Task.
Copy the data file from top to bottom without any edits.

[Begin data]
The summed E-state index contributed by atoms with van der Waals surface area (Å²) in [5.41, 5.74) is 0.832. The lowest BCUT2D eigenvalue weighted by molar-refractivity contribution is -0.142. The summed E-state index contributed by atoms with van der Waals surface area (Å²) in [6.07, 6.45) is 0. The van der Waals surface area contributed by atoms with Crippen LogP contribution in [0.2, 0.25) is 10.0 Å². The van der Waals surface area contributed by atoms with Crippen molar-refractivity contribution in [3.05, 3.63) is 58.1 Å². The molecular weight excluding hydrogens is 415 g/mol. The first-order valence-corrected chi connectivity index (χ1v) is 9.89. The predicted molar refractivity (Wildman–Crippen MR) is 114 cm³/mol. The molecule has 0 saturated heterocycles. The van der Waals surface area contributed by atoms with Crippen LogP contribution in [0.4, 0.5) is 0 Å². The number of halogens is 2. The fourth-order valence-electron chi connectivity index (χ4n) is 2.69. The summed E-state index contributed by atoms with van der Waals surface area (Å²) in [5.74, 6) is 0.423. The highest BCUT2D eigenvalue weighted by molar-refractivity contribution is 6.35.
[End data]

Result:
The summed E-state index contributed by atoms with van der Waals surface area (Å²) in [5.41, 5.74) is 0.832. The lowest BCUT2D eigenvalue weighted by molar-refractivity contribution is -0.142. The summed E-state index contributed by atoms with van der Waals surface area (Å²) in [6.07, 6.45) is 0. The van der Waals surface area contributed by atoms with Crippen LogP contribution in [0.2, 0.25) is 10.0 Å². The van der Waals surface area contributed by atoms with Crippen molar-refractivity contribution in [3.05, 3.63) is 58.1 Å². The molecular weight excluding hydrogens is 415 g/mol. The first-order valence-corrected chi connectivity index (χ1v) is 9.89. The predicted molar refractivity (Wildman–Crippen MR) is 114 cm³/mol. The molecule has 0 saturated heterocycles. The van der Waals surface area contributed by atoms with Crippen LogP contribution in [0.4, 0.5) is 0 Å². The number of halogens is 2. The fourth-order valence-electron chi connectivity index (χ4n) is 2.69. The summed E-state index contributed by atoms with van der Waals surface area (Å²) in [5.74, 6) is 0.423. The highest BCUT2D eigenvalue weighted by molar-refractivity contribution is 6.35.